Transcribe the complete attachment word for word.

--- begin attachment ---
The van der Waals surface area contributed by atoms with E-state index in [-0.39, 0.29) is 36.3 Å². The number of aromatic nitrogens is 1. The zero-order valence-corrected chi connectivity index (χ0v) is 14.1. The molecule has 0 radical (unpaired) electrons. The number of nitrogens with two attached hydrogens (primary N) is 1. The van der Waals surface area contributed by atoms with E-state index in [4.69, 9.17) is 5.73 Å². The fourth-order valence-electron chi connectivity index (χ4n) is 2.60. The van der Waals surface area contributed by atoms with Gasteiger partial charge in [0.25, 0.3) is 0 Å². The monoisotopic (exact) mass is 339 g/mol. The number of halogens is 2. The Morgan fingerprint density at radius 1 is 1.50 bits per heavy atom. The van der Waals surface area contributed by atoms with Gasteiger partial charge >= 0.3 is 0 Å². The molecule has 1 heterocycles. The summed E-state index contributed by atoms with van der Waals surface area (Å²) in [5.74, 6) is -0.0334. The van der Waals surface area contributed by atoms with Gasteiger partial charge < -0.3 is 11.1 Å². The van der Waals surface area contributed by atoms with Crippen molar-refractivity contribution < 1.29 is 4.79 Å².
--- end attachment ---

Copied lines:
The van der Waals surface area contributed by atoms with E-state index in [-0.39, 0.29) is 36.3 Å². The number of aromatic nitrogens is 1. The zero-order valence-corrected chi connectivity index (χ0v) is 14.1. The molecule has 0 radical (unpaired) electrons. The number of nitrogens with two attached hydrogens (primary N) is 1. The van der Waals surface area contributed by atoms with E-state index in [4.69, 9.17) is 5.73 Å². The fourth-order valence-electron chi connectivity index (χ4n) is 2.60. The van der Waals surface area contributed by atoms with Gasteiger partial charge in [0.25, 0.3) is 0 Å². The monoisotopic (exact) mass is 339 g/mol. The number of halogens is 2. The Morgan fingerprint density at radius 1 is 1.50 bits per heavy atom. The van der Waals surface area contributed by atoms with Gasteiger partial charge >= 0.3 is 0 Å². The molecule has 1 heterocycles. The summed E-state index contributed by atoms with van der Waals surface area (Å²) in [5.74, 6) is -0.0334. The van der Waals surface area contributed by atoms with Gasteiger partial charge < -0.3 is 11.1 Å². The van der Waals surface area contributed by atoms with Crippen molar-refractivity contribution < 1.29 is 4.79 Å².